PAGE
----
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McConnell proposes legalization of industrial hemp across nation
 

By JAMIE SEARS RAWLINGS

WASHINGTON, D.C. — Growers and industry officials believe they are close to their goal of full commercial legalization of industrial hemp, thanks to legislation introduced April 12 by U.S. Senate Majority Leader Mitch McConnell (R-Ky.).

On the Senate floor when introducing the Hemp Farming Act of 2018 (S. 2667), he addressed President Trump directly, calling for a fundamental change in the way hemp production is regulated.

“Last year alone the hemp industry added 81 new jobs in Kentucky and yielded more than $16 million for Kentucky farmers, and that, Mr. President, is just under Kentucky’s research pilot program,” he said. “And, of course, that’s just one state.

“Already, in fact, around $600 million in hemp products are sold each year here in the U.S., but due to current laws, much of this hemp has to be imported. That cuts out our American famers. It’s time for that to change. The legislation we are introducing today will solve this problem and get the federal government out of the way of this promising market.”

Cosponsors Sens. Ron Wyden and Jeff Merkley (D-Ore.) were similar in their pleas on behalf of the industrial hemp industry. “If we’re selling hemp products in the United States, we should be growing hemp in the United States – it’s good for jobs, good for our communities and it’s just common sense,” Merkley said, calling the current system “outdated” and “frustrating.”

Erica McBride, executive director of the National Hemp Assoc. (NHA), is hopeful S. 2667 has enough bipartisan support to finally unlock industrial hemp’s full potential as a commodity crop.

“Obviously we’ve all been wanting to see industrial hemp legitimized and treated like a commodity crop for a long time now, and to have somebody as influential as Senator McConnell introduce it gives us a lot of hope that this will be the time that we can actually get it across the finish line,” she said. “Hopefully, it’s just the right time and the right place to finally get it done.”

McBride believes the legislation, if passed, will “level the playing field” for the burgeoning industry, which has acted under language in the 2014 farm bill that allowed only for individual states to initiate research pilot programs independent from one another.

“It’s been extraordinarily difficult for an industry to be built with each and every state operating under a different set of rules and guidelines from another,” she noted.

This Act would knock down several barriers for the crop, primarily by removing it from the definition of marijuana present in Schedule I of the Federal Controlled Substances Act. “There are several key components to (S. 2667) that are going to be immensely helpful,” said McBride.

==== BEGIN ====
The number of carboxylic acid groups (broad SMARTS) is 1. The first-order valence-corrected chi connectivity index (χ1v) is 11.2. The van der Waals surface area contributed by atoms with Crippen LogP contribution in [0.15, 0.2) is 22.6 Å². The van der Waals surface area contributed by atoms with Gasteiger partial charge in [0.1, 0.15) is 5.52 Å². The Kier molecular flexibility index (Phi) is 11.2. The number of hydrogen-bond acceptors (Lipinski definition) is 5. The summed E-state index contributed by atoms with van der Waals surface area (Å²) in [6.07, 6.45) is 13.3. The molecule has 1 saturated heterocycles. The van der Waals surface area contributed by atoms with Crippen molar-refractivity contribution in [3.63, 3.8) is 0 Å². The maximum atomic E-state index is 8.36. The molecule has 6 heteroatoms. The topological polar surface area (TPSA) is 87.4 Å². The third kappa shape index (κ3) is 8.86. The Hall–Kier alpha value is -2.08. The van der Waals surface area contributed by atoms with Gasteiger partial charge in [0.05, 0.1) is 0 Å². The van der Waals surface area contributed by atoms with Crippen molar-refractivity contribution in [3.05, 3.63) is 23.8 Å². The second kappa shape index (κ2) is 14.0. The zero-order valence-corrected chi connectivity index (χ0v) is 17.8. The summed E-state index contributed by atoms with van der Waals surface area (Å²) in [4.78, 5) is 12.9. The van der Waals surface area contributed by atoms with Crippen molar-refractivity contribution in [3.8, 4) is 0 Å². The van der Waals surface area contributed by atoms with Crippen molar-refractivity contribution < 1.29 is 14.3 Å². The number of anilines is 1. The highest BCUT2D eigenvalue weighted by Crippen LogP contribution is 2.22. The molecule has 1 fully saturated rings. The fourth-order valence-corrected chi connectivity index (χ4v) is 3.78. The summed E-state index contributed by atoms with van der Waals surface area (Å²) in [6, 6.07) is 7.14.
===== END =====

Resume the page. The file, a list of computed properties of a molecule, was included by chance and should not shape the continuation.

“First and foremost, by awarding jurisdiction of industrial hemp to the USDA, it gets the DEA (Drug Enforcement Administration) out of the middle. The DEA with their Joint Statement of Principles is what really hindered the industry, particularly as it comes down to being able to transport raw materials across state lines.

“A lot of states have interpreted that guidance as requiring them to import seeds from other countries as opposed to allowing states to import genetics from other states. If we want to build an American industry, it only makes sense that genetics that are currently here in the states can be built upon, as opposed to continuously bringing them in from other countries.”

McBride also said the clear legality of industrial hemp implied in S. 2667 should act to alleviate some financing barriers growers face, such as the inability to borrow funds from some lenders and the lack of crop insurance available for growers of industrial hemp.

Companion House legislation in H.R. 5485 was also introduced on April 12 by former Kentucky Commissioner of Agriculture and current Rep. James Comer. “I led the efforts to make Kentucky the first state to legalize hemp, and then spent a large amount of time implementing the regulatory aspects,” the Republican said.

“Fast-forward to today, Kentucky is the leading industrial hemp-producing state in the nation, and the growth potential for hemp is unlimited.”

In Kentucky, where the industrial hemp pilot program has seen massive growth from 33 acres in 2014 to 3,200 in 2017, leaders are applauding McConnell’s actions. “This is an incredible milestone for the Industrial Hemp Research Pilot Program we’ve built here in Kentucky,” said Commissioner of Agriculture Ryan Quarles.

State Rep. DJ Johnson (R-Owensboro), who sponsored legislation in the state’s General Assembly urging Congress to pave a path to commercialization for industrial hemp, echoed gratitude for McConnell’s bipartisan legislation.

“Kentucky farmers have recognized the potential markets for hemp, and have taken the lead nationally in developing this new potential crop,” he said. “With implementation of this legislation, Kentucky hemp farmers will be able to take full advantage of new research and development opportunities.”

Kentucky and Colorado lead the nation in industrial hemp production, though McBride said it is difficult with the current system to accurately track production numbers – a feat she hopes will be more streamlined if full commercial production is granted.

According to the NHA, 28 states have laws allowing for hemp research programs and she estimated more than 25,000 acres of hemp were grown in the U.S. in 2017, which she considers a great foundation on which to build the industry if the Hemp Farming Act of 2018 is passed.

4/25/2018